Terrier authority John Winch, writing in the Fell and Moorland Working Terrier Club magazine, once described the Dandie Dinmont as the ‘crème-de-la-crème’ of working terriers, yet a couple of decades later they are only patronized in the show ring. Does the effeminate-sounding breed title, coming as it does from a fictional sporting squire in one of Scott’s novels, put down-to-earth terrier-men off? This breed was once the choice of sportsmen in the Coquet Valley of Northumberland, where they rarely reached 15lbs weight and were prized for their crisp double-coated jackets. Now, even in the show ring, Dandies are being criticised for the poor quality of their coats, amongst other worries about their construction.

 One show report in 2009 stated that “Perhaps, with the profuse furnishings often seen, the jacket has suffered…” Another in the same year gave the view that “we have to thank our American friends for that good function and excellent anatomy now has been so generally established. Restricted movement is becoming rarer and rarer.” Whilst every improvement is welcome in such a breed, it is surely a sad comment on the breed’s custodianship here if the Americans have to ‘right the ship’. A year earlier, one show ring judge reported: “My main concerns were fronts, many were weak in pasterns, thin and open feet (sic) and weak muzzles, which for a working terrier are very bad faults rendering them unable to do the job which they were bred for.”  Another show report that year stated that the judge was “disappointed in front movement in too many exhibits but that is nothing new for the breed. But I was also disappointed that some were not good in hind movement either.” For a sporting terrier breed to attract such comments is depressing.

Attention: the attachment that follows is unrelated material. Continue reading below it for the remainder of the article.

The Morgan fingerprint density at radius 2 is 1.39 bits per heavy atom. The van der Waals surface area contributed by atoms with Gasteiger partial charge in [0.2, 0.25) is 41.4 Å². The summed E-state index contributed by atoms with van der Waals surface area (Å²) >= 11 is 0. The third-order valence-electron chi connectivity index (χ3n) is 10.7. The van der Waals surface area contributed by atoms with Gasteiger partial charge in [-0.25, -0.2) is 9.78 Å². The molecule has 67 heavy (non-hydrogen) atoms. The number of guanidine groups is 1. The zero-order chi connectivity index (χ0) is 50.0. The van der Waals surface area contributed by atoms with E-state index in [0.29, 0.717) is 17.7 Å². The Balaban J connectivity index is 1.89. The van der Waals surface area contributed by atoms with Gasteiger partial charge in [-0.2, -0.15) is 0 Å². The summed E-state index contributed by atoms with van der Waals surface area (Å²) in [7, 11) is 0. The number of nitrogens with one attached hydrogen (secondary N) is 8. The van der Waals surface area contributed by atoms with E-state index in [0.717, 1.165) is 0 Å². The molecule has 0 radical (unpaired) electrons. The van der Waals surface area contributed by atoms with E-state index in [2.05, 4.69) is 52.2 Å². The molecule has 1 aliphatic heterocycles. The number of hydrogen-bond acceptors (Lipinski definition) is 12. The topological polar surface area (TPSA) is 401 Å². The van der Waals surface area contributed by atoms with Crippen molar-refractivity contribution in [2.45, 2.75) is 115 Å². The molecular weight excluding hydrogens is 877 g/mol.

The ‘book’ of the Dandie Dinmont Terrier urgently needs to be re-read; any second reading of the Dandie’s history will surely direct any future breed fancier to a more honourable path than that taken in the past century. It is not difficult to breed dogs; it is another matter entirely to breed sporting dogs. Gough and Thomas list this breed as being predisposed to intervertebral disc disease, refractory corneal ulceration in older dogs and glaucoma; hypochondroplasia is an accepted physiological condition, as it is in most short-legged breeds. Hip dysplasia and medial sub-luxation of the patella are sometimes reported in the breed. But small terriers should not ‘hop’! The breeder’s aim must be to produce dogs with stable joints, sound movement and legs that look and move straight both fore and aft. If an outcross is needed, I would look at an unrelated extremely sound minor breed like the Basset Fauve de Bretagne or Chestnut Basset of Brittany. With a dense harsh flat coat and a withers height of 12 to 15 inches, against the Dandie’s 8-11 inches, such an infusion of fresh blood would add a little more height on the leg, quite apart from improving the coefficient of inbreeding in Dandies. But of course, pure-breeding is today more important than healthy breeding, so it will never happen. How differently our ancestors thought when developing these fine breeds for us to knowingly spoil a century or two later. 

 The Kennel Club is at last striving to ensure that each breed recognized by them is bred and shown with due regard to its original function; that’s a good start, every sporting terrier breed has to be just that. There are moves too to link the breed once again with its place of origin, which will lead to greater respect for its roots. But until a patriotic Scottish or loyal Borders terrier-man actually uses them in the field, the vital link between function and form may prove elusive. For terrier-men, form will always come second to function, usefulness forever rated higher than handsomeness. But the two are not mutually-exclusive, I see lots of cosmetically-appealing working terriers at country shows; they are good-looking but they are also looking for work. If the old Dandie spirit can be reawakened and the working anatomy restored, then an important breed title could be reclaimed for our sporting terrier lists. In the end it will be a matter of how much the breed fanciers in this attractive ancient breed want to honour their breed’s past and respect its origins. It would so good to find this breed in safer hands.